7. APHA Policy Statement 9611: Linkage of Medical Services for Low-Income Populations with Mental Health, Substance Abuse and Other Supportive Services. APHA Policy Statements; 1948—present, cumulative. Washington DC: American Public Health Association; current vol-ume.
  8. Grosswald B, Scharlach AE. Employee experiences with family and medical leave: a case study. Community, Work & Family. 1999; 2:187- 203.
  9. Scharlach AE, Grosswald B. The Family and Medical Leave Act of 1993. Social Service Review. 1997;71:335-359.
  10. Ruhm CJ, Teague JL, Parental Leave Policies in Europe and North America, Greensboro, NC: University of North Carolina, Department of Economics, 1993.
  11. Olson, E. U.N. surveys paid leave for mothers: U.S. among nations without a policy. New York Times: A5.
  12. Scharlach AE, Grosswald B. The Family and Medical Leave Act of 1993. Social Service Review. 1997;71:337-338.
  13. Phillips JD, Reisman B. Turnover and return on investment models for family leave. Parental Leave and Productivity: Current Re-search. Friedman DE, Galinsky E, Plowden V, New York, NY: Families and Work Institute, 1992;33-53.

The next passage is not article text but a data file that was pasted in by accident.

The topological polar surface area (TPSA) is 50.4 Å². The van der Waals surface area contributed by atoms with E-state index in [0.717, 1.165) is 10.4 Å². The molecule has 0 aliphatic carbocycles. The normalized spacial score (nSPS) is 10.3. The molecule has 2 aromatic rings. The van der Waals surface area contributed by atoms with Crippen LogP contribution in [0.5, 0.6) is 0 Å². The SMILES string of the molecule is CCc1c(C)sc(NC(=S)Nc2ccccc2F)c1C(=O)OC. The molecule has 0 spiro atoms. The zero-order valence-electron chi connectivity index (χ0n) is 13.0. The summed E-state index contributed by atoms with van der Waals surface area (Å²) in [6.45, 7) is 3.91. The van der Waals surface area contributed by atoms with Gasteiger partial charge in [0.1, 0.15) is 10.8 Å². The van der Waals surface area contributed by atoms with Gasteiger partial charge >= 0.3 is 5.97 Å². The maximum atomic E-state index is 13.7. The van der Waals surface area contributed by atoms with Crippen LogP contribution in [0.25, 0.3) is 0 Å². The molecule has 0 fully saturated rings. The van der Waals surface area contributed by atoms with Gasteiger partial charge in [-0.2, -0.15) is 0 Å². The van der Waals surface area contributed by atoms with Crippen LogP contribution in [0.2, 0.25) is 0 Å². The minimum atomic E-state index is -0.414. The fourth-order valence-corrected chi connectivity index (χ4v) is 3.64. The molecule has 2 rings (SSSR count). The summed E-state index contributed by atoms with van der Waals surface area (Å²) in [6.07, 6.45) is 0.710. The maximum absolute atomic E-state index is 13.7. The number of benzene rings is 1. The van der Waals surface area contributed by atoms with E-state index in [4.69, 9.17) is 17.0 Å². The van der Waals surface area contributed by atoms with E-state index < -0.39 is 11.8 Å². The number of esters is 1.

14. National Council for Jewish Women, Accommodating pregnancy in the workplace. New York, NY: National Council for Jewish Women; 1987.
  15. Scharlach AE, Stanger JK. Mandated fam-ily and medial leave: Boon or bane? Compen-sation and Benefits Management. 1995;1(3):1-9.
  16. Ibid.
  17. Commission on Leave. A workable bal-ance: Report to Congress on Family and Medical Leave policies. Washington, DC: Commission on Leave; 1996;102-130.
  18. Ferber MA, O’Farrell B with Allen LR (eds). Work and Family: Policies for a Changing Work Force. Washington, DC: National Academy Press; 1991; 161-162.
  19. Jankanish MB. Conditions of work digest: Maternity and work. International Labor Or-ganization, Geneva. 1994;13:326-327, 241-242.
  20. Belsky J. Consequences of child care for children’s development: A deconstructionist view. Child Care in the 1990s: Trends and Conse-March quences. Booth A (ed.). Hillsdale, NJ: Erlbaum: 1992;83-93
  21. Belsky J, Rovine M. Nonmaternal care in the first year of life and security of infant-parent attachment. Child Development. 1988;59:157- 167.
  22. Vandell DL, Corasiniti MA. Child care and family. New Directions for Child Development. 1990;49:23-88
  23. Scharlach AE, Boyd SL. Caregiving and employment: Results of an employee survey. Gerontologist. 1989; 29: 382-387.
  24. Emlen AC, Koren PE, Louise D. Child and elder care: Final report of an employee survey at the Sisters of Providence. Portland, OR: Portland State University; 1988.
  25. AFL-CIO. Working women say...: Findings from the Ask a Working Women 2000 Survey. Washington, DC: AFL-CIO; 2000; 10.
  26. Scharlach AE, Grosswald B. The Family and Medical Leave Act of 1993. Social Service Review. 1997;71:335-359.
  27. Ibid.
  28. Institute for Women’s Policy Research, 1995. Providing Paid Family Leave: Establishing the cost of expanding California’s disability insur-ance program. Washington, DC.